Falcon River was born in 1952, and lived in Columbus, Ohio, until the early 1960s, when her family moved back to the rural mountain country of West Virginia. During this interview, she described her family as a "proud line of moonshiners and thieves." From these relatives, she learned woodcraft and folk magic. Being "wild" herself, she left home in 1968, and came out as a butch woman soon after leaving. She lived in California and Virginia, winning the title of "Mr. Roanoke" in 1973 and 1974. The following year, she went to Louisville to look up Samantha Jade River, an old flame from Girl Scout camp. They partnered and parented Jade's child. Together, they helped found the Lesbian Feminist Union in Louisville, and operated the lesbian bar, Mother's Brew.
Falcon attended the Michigan Womyn's Music Festival in 1975 and was introduced to Goddess religion there. Living in Louisville, she and Jade attended a circle in the Cincinnati area. In 1983, they moved to Madison, Wisconsin to protect Jade's parental rights. In Madison, they founded the Reformed Congregation of the Goddess (RCG). Within a year of relocating, Falcon and Jade dissolved their partnership and Falcon engaged only peripherally with Goddess rituals. She became a healer, massage therapist, and woodworker for the next decade and a half.
In the mid-1990s, she began teaching a tree-lore workshop at RCG and attended some of the RCG conferences. At a 1999 conference, she met Ruth Barrett, and they became partners. Ruth moved to Wisconsin and they found the Temple of Diana. Falcon has studied and apprenticed intensively with Dr. Dawna Markova, author of The Open Mind. Falcon is among the core faculty of The Temple of Diana's Spiral Door Women's Mystery School of Magick and Ritual Arts.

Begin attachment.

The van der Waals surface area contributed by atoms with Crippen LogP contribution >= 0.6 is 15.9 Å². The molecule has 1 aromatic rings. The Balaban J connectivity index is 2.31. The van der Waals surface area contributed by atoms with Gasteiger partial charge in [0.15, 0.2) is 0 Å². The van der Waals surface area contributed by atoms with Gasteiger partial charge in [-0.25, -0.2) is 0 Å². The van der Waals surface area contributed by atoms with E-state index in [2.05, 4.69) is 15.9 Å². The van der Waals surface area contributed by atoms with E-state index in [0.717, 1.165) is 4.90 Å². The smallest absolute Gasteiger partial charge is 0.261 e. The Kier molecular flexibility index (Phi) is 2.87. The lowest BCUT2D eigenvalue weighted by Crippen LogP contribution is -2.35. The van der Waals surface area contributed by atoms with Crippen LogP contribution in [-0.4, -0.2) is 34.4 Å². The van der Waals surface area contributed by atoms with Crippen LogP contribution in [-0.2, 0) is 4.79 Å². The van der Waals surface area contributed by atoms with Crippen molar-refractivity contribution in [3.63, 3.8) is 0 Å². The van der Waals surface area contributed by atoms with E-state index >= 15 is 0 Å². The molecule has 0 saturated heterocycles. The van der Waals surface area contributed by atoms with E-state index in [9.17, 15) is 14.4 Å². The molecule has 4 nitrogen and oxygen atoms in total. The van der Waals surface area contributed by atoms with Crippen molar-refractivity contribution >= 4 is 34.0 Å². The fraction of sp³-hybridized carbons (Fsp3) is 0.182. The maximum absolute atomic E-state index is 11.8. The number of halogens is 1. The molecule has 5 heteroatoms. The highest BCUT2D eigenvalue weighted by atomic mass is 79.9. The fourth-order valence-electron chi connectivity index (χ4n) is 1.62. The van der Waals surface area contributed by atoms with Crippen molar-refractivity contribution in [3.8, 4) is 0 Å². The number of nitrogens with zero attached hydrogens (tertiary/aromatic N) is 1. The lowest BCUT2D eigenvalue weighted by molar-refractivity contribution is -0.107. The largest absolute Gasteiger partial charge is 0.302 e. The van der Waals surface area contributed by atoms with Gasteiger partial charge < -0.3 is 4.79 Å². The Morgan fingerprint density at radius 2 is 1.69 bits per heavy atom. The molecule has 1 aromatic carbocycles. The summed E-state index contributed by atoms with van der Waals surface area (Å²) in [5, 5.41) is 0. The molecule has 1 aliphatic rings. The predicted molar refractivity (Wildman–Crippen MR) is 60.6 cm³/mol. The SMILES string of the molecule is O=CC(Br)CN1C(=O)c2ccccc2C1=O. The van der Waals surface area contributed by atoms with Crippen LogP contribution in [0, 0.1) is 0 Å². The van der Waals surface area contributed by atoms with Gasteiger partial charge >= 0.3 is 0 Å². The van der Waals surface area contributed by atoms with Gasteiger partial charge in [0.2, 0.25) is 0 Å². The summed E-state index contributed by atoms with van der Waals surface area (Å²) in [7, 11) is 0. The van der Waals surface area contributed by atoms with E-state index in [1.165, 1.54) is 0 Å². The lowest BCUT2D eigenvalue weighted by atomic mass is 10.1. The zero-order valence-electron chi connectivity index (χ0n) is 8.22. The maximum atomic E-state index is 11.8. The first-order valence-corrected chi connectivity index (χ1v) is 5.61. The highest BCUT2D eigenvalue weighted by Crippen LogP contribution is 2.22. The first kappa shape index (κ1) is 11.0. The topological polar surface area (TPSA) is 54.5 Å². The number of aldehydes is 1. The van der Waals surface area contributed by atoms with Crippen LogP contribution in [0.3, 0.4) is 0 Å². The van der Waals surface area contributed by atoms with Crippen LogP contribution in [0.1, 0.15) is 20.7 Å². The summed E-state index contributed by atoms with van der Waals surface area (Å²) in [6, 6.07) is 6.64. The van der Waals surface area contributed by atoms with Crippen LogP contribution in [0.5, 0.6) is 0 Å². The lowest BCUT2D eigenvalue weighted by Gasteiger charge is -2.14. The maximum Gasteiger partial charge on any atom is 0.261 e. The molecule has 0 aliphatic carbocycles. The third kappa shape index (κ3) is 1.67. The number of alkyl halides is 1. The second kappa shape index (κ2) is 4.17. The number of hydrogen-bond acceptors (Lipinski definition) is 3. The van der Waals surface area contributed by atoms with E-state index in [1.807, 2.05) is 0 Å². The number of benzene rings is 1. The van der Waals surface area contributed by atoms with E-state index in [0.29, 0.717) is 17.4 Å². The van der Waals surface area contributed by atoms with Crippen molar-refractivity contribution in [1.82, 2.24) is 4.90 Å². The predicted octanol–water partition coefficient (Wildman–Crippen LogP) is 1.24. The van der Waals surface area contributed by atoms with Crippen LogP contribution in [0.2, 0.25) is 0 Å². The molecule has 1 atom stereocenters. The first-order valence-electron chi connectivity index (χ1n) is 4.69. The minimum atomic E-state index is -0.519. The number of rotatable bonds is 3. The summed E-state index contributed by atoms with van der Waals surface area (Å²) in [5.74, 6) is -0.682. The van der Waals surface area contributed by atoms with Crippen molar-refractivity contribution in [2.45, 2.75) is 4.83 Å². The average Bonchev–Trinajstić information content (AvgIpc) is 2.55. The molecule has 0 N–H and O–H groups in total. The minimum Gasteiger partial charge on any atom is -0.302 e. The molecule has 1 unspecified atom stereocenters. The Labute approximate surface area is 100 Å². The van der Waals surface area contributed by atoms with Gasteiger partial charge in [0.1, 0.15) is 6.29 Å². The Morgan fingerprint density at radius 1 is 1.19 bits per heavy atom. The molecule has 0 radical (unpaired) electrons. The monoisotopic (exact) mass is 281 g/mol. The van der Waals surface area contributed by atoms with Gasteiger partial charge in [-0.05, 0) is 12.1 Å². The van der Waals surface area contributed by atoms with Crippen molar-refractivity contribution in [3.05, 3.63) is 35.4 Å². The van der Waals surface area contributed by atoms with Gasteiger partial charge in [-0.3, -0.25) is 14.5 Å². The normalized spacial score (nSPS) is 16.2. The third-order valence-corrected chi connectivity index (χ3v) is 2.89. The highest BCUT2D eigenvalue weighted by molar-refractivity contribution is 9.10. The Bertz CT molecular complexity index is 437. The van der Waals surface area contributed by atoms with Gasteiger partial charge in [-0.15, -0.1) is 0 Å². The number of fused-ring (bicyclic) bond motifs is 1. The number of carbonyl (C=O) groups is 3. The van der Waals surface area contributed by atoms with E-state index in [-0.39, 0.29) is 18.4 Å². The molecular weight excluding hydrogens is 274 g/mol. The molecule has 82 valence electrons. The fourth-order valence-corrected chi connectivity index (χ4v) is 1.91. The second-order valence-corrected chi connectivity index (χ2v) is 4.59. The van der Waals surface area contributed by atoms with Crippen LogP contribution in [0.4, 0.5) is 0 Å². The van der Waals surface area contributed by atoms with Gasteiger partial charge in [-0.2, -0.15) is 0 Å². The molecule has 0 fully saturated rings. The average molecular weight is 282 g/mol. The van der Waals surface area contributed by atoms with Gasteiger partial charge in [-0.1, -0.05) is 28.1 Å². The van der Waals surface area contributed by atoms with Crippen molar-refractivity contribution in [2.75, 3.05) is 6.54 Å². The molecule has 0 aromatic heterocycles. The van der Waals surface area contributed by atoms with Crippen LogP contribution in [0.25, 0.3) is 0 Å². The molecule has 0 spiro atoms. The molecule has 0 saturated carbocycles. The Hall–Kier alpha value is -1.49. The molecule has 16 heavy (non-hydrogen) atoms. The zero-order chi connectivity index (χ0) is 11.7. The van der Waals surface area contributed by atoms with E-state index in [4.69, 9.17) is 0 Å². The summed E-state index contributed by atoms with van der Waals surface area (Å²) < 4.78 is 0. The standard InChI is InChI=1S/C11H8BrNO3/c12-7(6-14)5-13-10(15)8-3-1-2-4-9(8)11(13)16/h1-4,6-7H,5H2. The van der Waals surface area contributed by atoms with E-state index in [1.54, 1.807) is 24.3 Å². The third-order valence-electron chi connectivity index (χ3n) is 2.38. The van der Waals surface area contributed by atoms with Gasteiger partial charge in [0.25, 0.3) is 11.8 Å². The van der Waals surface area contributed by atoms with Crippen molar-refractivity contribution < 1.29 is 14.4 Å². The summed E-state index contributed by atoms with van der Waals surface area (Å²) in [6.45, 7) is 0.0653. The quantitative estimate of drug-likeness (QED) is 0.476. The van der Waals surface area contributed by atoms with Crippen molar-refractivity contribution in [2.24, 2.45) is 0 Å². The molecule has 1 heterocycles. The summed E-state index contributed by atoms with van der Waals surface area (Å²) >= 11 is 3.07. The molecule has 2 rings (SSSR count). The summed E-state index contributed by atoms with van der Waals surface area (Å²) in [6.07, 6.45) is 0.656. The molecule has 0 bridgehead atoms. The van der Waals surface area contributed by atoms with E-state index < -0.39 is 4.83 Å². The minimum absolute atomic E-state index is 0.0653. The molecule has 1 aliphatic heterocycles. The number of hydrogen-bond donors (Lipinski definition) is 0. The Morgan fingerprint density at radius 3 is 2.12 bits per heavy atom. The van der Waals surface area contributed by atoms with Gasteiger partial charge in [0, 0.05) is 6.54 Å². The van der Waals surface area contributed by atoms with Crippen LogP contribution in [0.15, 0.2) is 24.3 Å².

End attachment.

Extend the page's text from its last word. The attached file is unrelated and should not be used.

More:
In the late 1990s, Falcon began talking with other butch identified lesbians about how they felt drawn to serve the goddess during rituals. They evolved the guardian role in Dianic priestess practice. Guardian
priestesses offer their service as supporting cast, often from the perimeter of the circle. Although a guardian role is grounded in Dianic tradition, Falcon has been a central figure in its articulation. She
continues to teach, do healing work, and woodworking from their home in Wisconsin.
(This biographical statement written by Doris Malkmus with Falcon River.)